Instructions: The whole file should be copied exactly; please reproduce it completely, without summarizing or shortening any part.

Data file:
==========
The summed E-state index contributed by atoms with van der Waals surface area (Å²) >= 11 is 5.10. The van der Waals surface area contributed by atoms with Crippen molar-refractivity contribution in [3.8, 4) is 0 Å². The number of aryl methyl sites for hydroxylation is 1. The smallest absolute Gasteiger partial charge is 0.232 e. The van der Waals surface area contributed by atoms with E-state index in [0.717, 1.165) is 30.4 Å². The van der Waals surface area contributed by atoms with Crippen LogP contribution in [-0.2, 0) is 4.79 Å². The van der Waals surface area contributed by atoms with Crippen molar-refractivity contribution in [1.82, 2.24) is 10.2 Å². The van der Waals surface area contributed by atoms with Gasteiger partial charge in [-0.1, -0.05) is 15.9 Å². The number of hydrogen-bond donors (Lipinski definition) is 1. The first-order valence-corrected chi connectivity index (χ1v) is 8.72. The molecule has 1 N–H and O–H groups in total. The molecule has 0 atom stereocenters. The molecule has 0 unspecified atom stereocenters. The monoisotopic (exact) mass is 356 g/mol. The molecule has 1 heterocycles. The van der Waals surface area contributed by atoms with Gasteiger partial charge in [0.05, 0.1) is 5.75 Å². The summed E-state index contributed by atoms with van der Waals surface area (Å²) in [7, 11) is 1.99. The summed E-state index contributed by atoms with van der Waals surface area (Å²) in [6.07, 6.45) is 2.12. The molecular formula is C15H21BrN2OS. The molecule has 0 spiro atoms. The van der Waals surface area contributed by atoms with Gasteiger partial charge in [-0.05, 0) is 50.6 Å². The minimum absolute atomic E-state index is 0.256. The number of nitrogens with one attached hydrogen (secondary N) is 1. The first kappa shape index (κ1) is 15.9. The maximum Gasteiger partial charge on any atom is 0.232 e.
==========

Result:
The summed E-state index contributed by atoms with van der Waals surface area (Å²) >= 11 is 5.10. The van der Waals surface area contributed by atoms with Crippen molar-refractivity contribution in [3.8, 4) is 0 Å². The number of aryl methyl sites for hydroxylation is 1. The smallest absolute Gasteiger partial charge is 0.232 e. The van der Waals surface area contributed by atoms with E-state index in [0.717, 1.165) is 30.4 Å². The van der Waals surface area contributed by atoms with Crippen LogP contribution in [-0.2, 0) is 4.79 Å². The van der Waals surface area contributed by atoms with Crippen molar-refractivity contribution in [1.82, 2.24) is 10.2 Å². The van der Waals surface area contributed by atoms with Gasteiger partial charge in [-0.1, -0.05) is 15.9 Å². The number of hydrogen-bond donors (Lipinski definition) is 1. The first-order valence-corrected chi connectivity index (χ1v) is 8.72. The molecule has 1 N–H and O–H groups in total. The molecule has 0 atom stereocenters. The molecule has 0 unspecified atom stereocenters. The monoisotopic (exact) mass is 356 g/mol. The molecule has 1 heterocycles. The van der Waals surface area contributed by atoms with Gasteiger partial charge in [0.05, 0.1) is 5.75 Å². The summed E-state index contributed by atoms with van der Waals surface area (Å²) in [7, 11) is 1.99. The summed E-state index contributed by atoms with van der Waals surface area (Å²) in [6.07, 6.45) is 2.12. The molecular formula is C15H21BrN2OS. The molecule has 0 spiro atoms. The van der Waals surface area contributed by atoms with Gasteiger partial charge in [-0.05, 0) is 50.6 Å². The minimum absolute atomic E-state index is 0.256. The number of nitrogens with one attached hydrogen (secondary N) is 1. The first kappa shape index (κ1) is 15.9. The maximum Gasteiger partial charge on any atom is 0.232 e.